You can also obtain the index of the last clicked row via input$tableId_row_last_clicked (it may be NULL initially and when the table is redrawn).

2.1.2 Column Selection

Row selection is the default mode in DT. You can turn on column selection using datatable(..., selection = list(target = 'column')). In this case, you can click on any cell to select a column, and the (numeric) indices of the selected columns will be available in input$tableId_columns_selected.

You may also select rows and columns simultaneously using target = 'row+column'. In this case, column selection is achieved by clicking on the table footer. Clicking on the table body will select/deselect rows.

2.1.3 Cell Selection

Cell selection is enabled by target = 'cell' in the selection argument. The indices of selected cells are available through input$tableId_cells_selected as a matrix of two columns: each row of the matrix contains the row index and column index of a selected cell. When no cells are selected, the matrix has zero rows.

2.1.4 Pre-selection

The selection argument of datatable() can also include a component selected to specify which rows/columns/cells to be pre-selected when the table is initialized. When target = 'row' or 'column', selected is a vector of row or column indices. For the case of target = 'row+column', selected should be a list of two components rows and cols, e.g. list(rows = c(1, 2, 4, 9), cols = c(1, 3)). For target = 'cell', it should be a matrix of two columns: the first column is the row indices of selected cells, and the second column is the column indices.

2.2 DataTables Information

As you interact with the table (e.g. sort columns, search the table, or navigate through pages), DT will expose some information about the current state of the table to Shiny. At the moment, these information are available in the input object of the Shiny server function (suppose the table output id is tableId):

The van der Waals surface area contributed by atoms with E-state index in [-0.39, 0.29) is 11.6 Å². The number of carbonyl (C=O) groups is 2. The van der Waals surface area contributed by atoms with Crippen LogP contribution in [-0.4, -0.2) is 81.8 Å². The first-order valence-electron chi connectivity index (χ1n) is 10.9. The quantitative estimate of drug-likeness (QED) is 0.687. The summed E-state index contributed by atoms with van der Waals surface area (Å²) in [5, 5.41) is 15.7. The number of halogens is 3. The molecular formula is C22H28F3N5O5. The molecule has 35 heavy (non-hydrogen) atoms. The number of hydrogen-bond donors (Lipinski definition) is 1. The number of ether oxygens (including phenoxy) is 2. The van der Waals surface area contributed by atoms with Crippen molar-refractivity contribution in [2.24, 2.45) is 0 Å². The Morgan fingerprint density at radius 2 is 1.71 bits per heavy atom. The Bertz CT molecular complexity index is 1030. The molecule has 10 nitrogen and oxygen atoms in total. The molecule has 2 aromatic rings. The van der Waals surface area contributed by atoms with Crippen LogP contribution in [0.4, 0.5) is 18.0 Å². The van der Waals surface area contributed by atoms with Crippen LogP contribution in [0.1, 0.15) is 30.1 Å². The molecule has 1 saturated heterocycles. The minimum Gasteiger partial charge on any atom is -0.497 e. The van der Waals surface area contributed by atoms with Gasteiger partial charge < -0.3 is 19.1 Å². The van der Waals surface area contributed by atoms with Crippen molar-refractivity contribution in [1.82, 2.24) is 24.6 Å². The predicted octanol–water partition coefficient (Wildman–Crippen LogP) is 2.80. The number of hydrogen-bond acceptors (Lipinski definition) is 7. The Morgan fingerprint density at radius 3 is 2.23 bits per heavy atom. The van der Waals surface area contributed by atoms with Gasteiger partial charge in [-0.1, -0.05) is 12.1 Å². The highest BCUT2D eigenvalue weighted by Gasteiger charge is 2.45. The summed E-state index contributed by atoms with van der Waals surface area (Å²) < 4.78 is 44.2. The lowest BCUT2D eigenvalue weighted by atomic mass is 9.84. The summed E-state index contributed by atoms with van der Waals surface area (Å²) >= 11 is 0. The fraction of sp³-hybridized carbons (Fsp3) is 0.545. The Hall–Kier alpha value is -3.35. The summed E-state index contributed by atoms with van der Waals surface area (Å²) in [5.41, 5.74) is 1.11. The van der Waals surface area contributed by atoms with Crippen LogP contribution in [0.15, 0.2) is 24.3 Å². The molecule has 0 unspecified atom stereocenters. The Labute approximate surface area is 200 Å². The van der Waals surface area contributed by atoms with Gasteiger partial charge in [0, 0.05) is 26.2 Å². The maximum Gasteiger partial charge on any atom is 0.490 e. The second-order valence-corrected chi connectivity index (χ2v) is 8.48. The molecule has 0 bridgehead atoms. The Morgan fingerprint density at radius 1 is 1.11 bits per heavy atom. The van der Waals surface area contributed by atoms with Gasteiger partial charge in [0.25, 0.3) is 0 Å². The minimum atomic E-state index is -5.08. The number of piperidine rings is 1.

• input$tableId_cell_clicked: information about the cell being clicked of the form list(row = row_index, col = column_index, value = cell_value) (example)
  • input$tableId_rows_current: the indices of rows on the current page
  • input$tableId_rows_all: the indices of rows on all pages (after the table is filtered by the search strings)
  • input$tableId_search: the global search string
  • input$tableId_search_columns: the vector of column search strings when column filters are enabled
  • input$tableId_state: the state information of the table (a list containing the search string, ordering and paging information; it is available only if the option stateSave = TRUE is applied to the table)

This example shows how you can make use of these information to highlight points on a scatterplot and download the filtered data.

app = system.file('examples', 'DT-info', package = 'DT')
shiny::runApp(app)

DataTables information in shiny

2.3 Manipulate An Existing DataTables Instance

After a table has been rendered in a Shiny app, you can use the proxy object returned from dataTableProxy() to manipulate it. Currently supported methods are selectRows(), selectColumns(), selectCells(), selectPage(), and addRow(). See this Shiny app for an example of using these methods to update a table.

Sometimes the data behind the table may change, and you do not want to regenerate the whole table, but only want to replace the data values. The state of the table (sorting, filtering, and pagination) can be preserved after you replace the data with replaceData(). Here is a short example:

app = system.file('examples', 'DT-reload', package = 'DT')
shiny::runApp(app)

3 More Examples

Below is a list of miscellaneous examples:

  1. Radio Buttons in Tables